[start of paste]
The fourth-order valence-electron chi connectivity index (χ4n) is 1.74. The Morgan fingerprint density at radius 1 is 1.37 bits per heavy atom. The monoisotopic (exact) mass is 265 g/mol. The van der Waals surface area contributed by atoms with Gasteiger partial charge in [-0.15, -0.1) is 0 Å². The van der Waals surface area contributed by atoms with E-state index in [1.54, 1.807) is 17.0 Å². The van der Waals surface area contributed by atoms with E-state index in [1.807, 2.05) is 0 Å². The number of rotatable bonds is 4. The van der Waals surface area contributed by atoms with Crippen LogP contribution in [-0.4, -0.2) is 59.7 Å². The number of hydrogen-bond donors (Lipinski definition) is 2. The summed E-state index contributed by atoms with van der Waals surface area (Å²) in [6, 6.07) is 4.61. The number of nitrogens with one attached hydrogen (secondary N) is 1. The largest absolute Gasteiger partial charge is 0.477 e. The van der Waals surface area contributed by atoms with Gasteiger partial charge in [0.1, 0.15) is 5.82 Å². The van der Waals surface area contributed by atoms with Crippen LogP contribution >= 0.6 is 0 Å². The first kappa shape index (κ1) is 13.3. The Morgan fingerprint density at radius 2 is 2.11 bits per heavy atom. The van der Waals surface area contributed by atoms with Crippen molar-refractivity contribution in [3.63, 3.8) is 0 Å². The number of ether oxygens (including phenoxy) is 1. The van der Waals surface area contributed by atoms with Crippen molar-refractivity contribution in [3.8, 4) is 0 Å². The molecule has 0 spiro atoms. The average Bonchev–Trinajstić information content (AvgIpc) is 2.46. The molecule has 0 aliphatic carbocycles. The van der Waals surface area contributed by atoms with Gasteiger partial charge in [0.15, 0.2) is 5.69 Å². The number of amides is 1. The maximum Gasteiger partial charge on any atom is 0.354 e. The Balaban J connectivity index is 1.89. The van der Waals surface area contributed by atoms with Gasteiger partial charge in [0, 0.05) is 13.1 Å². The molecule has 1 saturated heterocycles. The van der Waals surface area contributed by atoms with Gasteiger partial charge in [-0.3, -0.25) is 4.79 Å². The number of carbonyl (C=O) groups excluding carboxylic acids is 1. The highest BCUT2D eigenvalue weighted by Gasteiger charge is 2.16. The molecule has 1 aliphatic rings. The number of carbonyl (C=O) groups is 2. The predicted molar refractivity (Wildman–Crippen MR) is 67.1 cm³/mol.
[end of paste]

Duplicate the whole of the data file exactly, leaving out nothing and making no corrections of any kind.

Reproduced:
The fourth-order valence-electron chi connectivity index (χ4n) is 1.74. The Morgan fingerprint density at radius 1 is 1.37 bits per heavy atom. The monoisotopic (exact) mass is 265 g/mol. The van der Waals surface area contributed by atoms with Gasteiger partial charge in [-0.15, -0.1) is 0 Å². The van der Waals surface area contributed by atoms with E-state index in [1.54, 1.807) is 17.0 Å². The van der Waals surface area contributed by atoms with E-state index in [1.807, 2.05) is 0 Å². The number of rotatable bonds is 4. The van der Waals surface area contributed by atoms with Crippen LogP contribution in [-0.4, -0.2) is 59.7 Å². The number of hydrogen-bond donors (Lipinski definition) is 2. The summed E-state index contributed by atoms with van der Waals surface area (Å²) in [6, 6.07) is 4.61. The number of nitrogens with one attached hydrogen (secondary N) is 1. The largest absolute Gasteiger partial charge is 0.477 e. The van der Waals surface area contributed by atoms with Gasteiger partial charge in [0.1, 0.15) is 5.82 Å². The van der Waals surface area contributed by atoms with Crippen LogP contribution >= 0.6 is 0 Å². The first kappa shape index (κ1) is 13.3. The Morgan fingerprint density at radius 2 is 2.11 bits per heavy atom. The van der Waals surface area contributed by atoms with Crippen molar-refractivity contribution in [3.63, 3.8) is 0 Å². The number of ether oxygens (including phenoxy) is 1. The van der Waals surface area contributed by atoms with Crippen molar-refractivity contribution in [3.8, 4) is 0 Å². The molecule has 0 spiro atoms. The average Bonchev–Trinajstić information content (AvgIpc) is 2.46. The molecule has 0 aliphatic carbocycles. The van der Waals surface area contributed by atoms with Gasteiger partial charge in [0.15, 0.2) is 5.69 Å². The number of amides is 1. The maximum Gasteiger partial charge on any atom is 0.354 e. The Balaban J connectivity index is 1.89. The van der Waals surface area contributed by atoms with Gasteiger partial charge in [0, 0.05) is 13.1 Å². The molecule has 1 saturated heterocycles. The van der Waals surface area contributed by atoms with Gasteiger partial charge in [-0.3, -0.25) is 4.79 Å². The number of carbonyl (C=O) groups excluding carboxylic acids is 1. The highest BCUT2D eigenvalue weighted by Gasteiger charge is 2.16. The molecule has 1 aliphatic rings. The number of carbonyl (C=O) groups is 2. The predicted molar refractivity (Wildman–Crippen MR) is 67.1 cm³/mol.